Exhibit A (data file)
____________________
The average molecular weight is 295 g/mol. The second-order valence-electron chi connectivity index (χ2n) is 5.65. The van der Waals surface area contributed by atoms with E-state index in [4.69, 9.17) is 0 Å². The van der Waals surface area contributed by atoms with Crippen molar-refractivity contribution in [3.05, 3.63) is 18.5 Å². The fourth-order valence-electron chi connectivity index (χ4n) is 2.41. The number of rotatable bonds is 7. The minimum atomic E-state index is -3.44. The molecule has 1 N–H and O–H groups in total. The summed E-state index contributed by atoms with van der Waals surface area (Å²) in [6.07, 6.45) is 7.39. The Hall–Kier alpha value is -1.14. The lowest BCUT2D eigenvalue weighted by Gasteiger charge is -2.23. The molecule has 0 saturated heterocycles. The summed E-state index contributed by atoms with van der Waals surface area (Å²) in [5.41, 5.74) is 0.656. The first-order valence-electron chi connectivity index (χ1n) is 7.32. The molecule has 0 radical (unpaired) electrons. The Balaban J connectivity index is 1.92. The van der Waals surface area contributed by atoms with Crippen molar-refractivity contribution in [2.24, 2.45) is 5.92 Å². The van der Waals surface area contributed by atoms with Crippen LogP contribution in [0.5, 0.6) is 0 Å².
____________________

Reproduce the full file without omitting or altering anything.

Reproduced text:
The average molecular weight is 295 g/mol. The second-order valence-electron chi connectivity index (χ2n) is 5.65. The van der Waals surface area contributed by atoms with E-state index in [4.69, 9.17) is 0 Å². The van der Waals surface area contributed by atoms with Crippen molar-refractivity contribution in [3.05, 3.63) is 18.5 Å². The fourth-order valence-electron chi connectivity index (χ4n) is 2.41. The number of rotatable bonds is 7. The minimum atomic E-state index is -3.44. The molecule has 1 N–H and O–H groups in total. The summed E-state index contributed by atoms with van der Waals surface area (Å²) in [6.07, 6.45) is 7.39. The Hall–Kier alpha value is -1.14. The lowest BCUT2D eigenvalue weighted by Gasteiger charge is -2.23. The molecule has 0 saturated heterocycles. The summed E-state index contributed by atoms with van der Waals surface area (Å²) in [5.41, 5.74) is 0.656. The first-order valence-electron chi connectivity index (χ1n) is 7.32. The molecule has 0 radical (unpaired) electrons. The Balaban J connectivity index is 1.92. The van der Waals surface area contributed by atoms with Crippen molar-refractivity contribution in [2.24, 2.45) is 5.92 Å². The van der Waals surface area contributed by atoms with Crippen LogP contribution in [0.5, 0.6) is 0 Å².